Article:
Faith convictions

I was asked a perplexing question recently. I had just spoken at a postgraduate seminar in Trinity College Dublin, delivering a paper called ‘”The allegory of so lamentable history”: The Old Testament influence on Bede’s understanding of apocalypse’ (see last abstract here for a similar, earlier paper). In it, I basically argued that Bede, an Anglo-Saxon historian in the eighth century, used the Bible to understand how the end would come for his people, and particularly that he used the book of Amos as a model for criticising corrupt elites.

Many medieval writers used the Bible in some sense to comment on or understand their own day, but some, likeGildas and to an extent Bede, saw in it actual prophecies of what was to come in their people’s history. All of which is pretty heavy going, I admit, but that is the world I am trying to decipher and analyse for my doctorate. The paper went well and there were good questions (and people had paid attention to our papers, which is a bonus). At the end the chairperson, a theology graduate, asked about the difference between theology and ideology in Bede’s work. In all honesty, I said that Bede would not necessarily have drawn a distinction: as far as he was concerned, a perfectly Christian kingdom was the ideal that the Anglo-Saxons should aspire to, and his work was partially designed to encourage the development of such a kingdom.

The chairperson felt that the use of the Bible to advocate national agendas was a travesty, a view I can fully understand although it does not apply to early medieval writing. As far as Bede was concerned, what he was doing was using the Bible to show how the English were part of a united Christianity: if the Bible and its messages could be shown to apply to the English, then that meant they were definitively part of the wider Christian world and were as important a part of it as somewhere like Rome. I appreciate that this is difficult to get across; I have spent more than a year working on this so it seems second nature to me. However, the chairperson came from a theological perspective, and a modern one at that, so it seemed like a travesty to use the Bible in this way. As I said, I understood where he was coming from.

After the meeting had broken up, he asked my colleague and I about our faith convictions. I wasn’t enormously pleased about this, as I believe such things are personal and you shouldn’t be put on the spot about them, although I know he did not mean anything by it really. But I had to think quickly to try and sum up some ambivalent and unarticulated thoughts that have bubbled away in my brain. It reminded me of the immigration forms for Abu Dhabi, which ask you to specify religion and sect: these signifiers of identity can mean a great deal while also meaning one must step outside old familiar zones. I gave a probably wholly unsatisfying answer referring to nominality, acceptance, etc, summed up with “I’m neutral but friendly”.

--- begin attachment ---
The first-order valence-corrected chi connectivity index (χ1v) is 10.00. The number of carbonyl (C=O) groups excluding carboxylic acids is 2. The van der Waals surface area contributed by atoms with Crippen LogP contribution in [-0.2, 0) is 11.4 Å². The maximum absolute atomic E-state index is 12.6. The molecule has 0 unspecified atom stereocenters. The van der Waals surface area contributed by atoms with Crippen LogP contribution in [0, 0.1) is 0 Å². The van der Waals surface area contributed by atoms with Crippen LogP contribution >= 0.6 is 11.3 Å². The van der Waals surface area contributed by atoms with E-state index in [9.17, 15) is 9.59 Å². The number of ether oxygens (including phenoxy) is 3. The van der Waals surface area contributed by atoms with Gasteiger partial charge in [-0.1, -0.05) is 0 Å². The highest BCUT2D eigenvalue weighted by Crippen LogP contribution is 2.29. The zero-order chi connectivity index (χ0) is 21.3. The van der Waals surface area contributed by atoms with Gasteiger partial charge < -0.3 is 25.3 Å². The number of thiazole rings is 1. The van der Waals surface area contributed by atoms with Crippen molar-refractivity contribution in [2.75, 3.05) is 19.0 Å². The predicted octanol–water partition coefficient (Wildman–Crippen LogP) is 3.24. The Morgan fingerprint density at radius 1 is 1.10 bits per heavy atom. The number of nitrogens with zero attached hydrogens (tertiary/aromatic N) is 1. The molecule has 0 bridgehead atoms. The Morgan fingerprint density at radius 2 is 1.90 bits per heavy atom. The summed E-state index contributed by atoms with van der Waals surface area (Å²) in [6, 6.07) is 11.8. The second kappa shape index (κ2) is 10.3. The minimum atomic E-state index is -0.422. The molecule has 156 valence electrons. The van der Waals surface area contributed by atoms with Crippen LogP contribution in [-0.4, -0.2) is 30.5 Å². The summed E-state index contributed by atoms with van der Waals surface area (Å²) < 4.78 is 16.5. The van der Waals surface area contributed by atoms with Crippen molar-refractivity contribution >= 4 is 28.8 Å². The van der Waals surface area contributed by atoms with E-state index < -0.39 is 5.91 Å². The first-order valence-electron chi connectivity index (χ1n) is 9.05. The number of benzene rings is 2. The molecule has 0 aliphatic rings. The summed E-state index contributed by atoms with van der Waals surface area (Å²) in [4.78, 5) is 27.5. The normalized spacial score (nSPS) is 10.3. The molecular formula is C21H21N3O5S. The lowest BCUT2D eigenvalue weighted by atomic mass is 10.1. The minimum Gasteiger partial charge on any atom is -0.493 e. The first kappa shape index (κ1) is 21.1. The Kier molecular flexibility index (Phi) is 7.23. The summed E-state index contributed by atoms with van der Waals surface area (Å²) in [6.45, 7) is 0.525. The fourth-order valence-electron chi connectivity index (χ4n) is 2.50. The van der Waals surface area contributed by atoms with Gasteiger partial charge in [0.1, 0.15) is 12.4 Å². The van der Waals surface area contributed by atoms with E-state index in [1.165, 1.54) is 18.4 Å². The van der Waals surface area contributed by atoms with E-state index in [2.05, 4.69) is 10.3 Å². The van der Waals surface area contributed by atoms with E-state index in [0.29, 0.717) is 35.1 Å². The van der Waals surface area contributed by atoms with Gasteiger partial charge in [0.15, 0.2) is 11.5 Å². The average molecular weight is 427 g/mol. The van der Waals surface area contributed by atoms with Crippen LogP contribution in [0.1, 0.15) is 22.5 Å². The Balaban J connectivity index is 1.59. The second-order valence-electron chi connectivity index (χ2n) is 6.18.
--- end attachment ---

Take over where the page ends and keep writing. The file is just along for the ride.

In history, we always strive for (or at least are supposed to strive for) objectivity, removing ourselves from the subject and analysing it critically. Naturally, this can only ever be an aspiration: everybody has some interpretation or reading of the text that is affected by their experience to date. And there’s nothing wrong with that necessarily, although it should be recognised at least.

I tend to approach things from a literary criticism point of view, although that is usually over-ruled by historical analysis. I think what the chairperson was really wondering was if our faith convictions had determined or influenced our papers, or our interpretation of how the writers used their sources (my colleague gave a paper on early modern uses of the Bible in apocalyptic scenarios). It did not: we merely examined how medieval historians had used the Bible as a source. But his question did make me think, and I am not sure I could ever give a proper answer.

[Cross-posted at Tiny Planet]

A beginning

Hello one and all,

Welcome to my new history blog. It will focus mainly on my research on medieval history but I plan to include as many aspects of history as I can, so everything from ancient Egypt to high Middle Ages is likely to be found here as time marches on. I also blog here, but will be using that more for news, current events, and personal commentary.

And so begins my smaller chronicle.

David (Dáithí)